While Popular, Do-Not-Track Laws Face Uphill Fight

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Efforts to stop website from collecting online data face political pushback, tech issues

SACRAMENTO — At a legislative hearing last week, state lawmakers grilled credit card companies and retailers about their efforts to protect consumer data from breaches like those at Target and Neiman Marcus stores. But consumer advocates said no amount of security could fully protect data from hackers. The problem lies in companies' very act of collecting mountains of consumer information, they said.

Consumers "look at a website. That's it. But then that information is forever stored," said Lenny Goldberg, a lobbyist representing consumer advocacy group Privacy Rights Clearinghouse.

But despite data breaches and government spying intensifiying concerns over privacy, one of the data privacy movement's main goals – empowering Internet users to tell Web companies not to track their online activity – appears frustratingly out of reach.

Third-party advertisers track users' browsing habits in an effort to target ads to consumers. Some allow consumers to file a "do-not-track" request with the company directly, but the larger debate centers on companies' obligation to honor do-not-track requests made indirectly, through users' activation of privacy settings on their Web browsers. Currently, there's no guarantee a company will voluntarily honor those requests.

California-based consumer advocate group Consumer Watchdog has submitted a proposed ballot initiative to require companies comply with such requests. Web companies, meanwhile, are still waiting for guidelines on how to comply with a do-not-track law passed last year, AB 370, which requires them to at least craft policies telling users how they respond to requests. Companies complain that figuring out how to apply the law is daunting.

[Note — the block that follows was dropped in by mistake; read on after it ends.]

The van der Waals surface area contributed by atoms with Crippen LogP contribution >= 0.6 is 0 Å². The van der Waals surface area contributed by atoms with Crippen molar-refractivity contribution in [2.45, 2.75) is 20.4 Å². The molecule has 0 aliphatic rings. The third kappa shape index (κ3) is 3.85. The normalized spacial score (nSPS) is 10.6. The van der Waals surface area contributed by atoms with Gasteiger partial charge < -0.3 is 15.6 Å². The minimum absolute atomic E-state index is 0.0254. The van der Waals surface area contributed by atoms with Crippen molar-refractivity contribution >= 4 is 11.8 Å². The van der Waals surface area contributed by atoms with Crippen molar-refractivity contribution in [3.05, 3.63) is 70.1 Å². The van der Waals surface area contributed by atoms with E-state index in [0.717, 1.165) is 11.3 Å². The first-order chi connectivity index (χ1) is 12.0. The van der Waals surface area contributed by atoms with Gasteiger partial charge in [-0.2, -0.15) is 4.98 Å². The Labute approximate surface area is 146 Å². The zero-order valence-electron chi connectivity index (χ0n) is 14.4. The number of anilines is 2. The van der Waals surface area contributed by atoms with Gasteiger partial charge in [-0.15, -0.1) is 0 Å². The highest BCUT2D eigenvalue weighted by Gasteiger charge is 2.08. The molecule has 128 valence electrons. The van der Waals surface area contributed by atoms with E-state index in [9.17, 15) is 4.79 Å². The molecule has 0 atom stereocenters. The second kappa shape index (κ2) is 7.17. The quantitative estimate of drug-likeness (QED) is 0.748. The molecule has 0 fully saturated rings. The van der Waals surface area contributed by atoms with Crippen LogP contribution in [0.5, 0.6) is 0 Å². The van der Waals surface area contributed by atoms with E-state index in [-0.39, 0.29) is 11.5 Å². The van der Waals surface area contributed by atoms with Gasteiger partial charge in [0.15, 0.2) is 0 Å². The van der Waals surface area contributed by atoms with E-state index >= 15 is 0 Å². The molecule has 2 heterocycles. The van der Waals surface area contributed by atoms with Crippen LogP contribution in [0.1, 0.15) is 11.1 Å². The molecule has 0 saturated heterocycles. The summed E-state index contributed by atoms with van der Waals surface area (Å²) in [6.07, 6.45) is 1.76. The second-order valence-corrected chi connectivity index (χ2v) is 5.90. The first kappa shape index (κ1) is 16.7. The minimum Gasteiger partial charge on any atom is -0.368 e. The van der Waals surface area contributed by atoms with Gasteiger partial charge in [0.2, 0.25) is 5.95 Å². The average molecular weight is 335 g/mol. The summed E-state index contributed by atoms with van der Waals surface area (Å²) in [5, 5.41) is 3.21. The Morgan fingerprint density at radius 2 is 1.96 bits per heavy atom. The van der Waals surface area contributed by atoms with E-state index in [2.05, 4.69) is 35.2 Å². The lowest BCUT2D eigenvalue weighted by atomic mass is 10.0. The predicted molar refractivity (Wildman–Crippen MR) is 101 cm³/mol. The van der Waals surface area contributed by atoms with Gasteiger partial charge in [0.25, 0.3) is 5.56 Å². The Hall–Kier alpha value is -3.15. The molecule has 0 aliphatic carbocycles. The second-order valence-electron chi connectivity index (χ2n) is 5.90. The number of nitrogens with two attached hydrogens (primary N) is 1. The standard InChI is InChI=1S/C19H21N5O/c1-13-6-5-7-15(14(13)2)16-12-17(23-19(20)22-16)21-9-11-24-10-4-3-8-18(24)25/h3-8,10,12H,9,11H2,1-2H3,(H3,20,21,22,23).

Jamie Court, head of Consumer Watchdog, said his group is pushing a ballot initiative because AB 370 doesn't provide real protection for consumers. He said he supported AB 370, sponsored by Assemblyman Al Muratsuchi, D-Torrance and back by state Attorney General Kamala Harris, but said it wasn't enough.

"It's nice to know you're being robbed blind, but until you call the poilce, what's the point?"

Target, which late last year suffered a data breach affecting millions of customers, is "the poster child for why we need to contain and protect our data," he added. "Some of the Target data [that was stolen] included [Internet users'] information."

The ballot measure filed by Court, who also spoke at last week's hearing, would require third-party companies to honor requests by Californians to stop tracking their activity. The initiative hasn't yet gone out for signatures, and Consumer Watchdog – already backing two other ballot initiatives in the upcoming election – is seeking support from outside groups to garner the resources to qualify it. But Court said it has polled through the roof.

"Ninety percent of people want a do-not-track option," he said.

But the business community maintains there's nothing simple about complying with do-not-track rules. Robert E. Braun, an attorney with Jeffer Magnels Butler & Mitchell LLP said the longer he worked to help clients comply with AB 370, the more questions the law generates. For example, many businesses' websites are not custom-built and are administreded by other companies that may engage in third-party tracking, he said. To comply with Ab 370, clients "have had to spend time determining who is collecting [users'] data."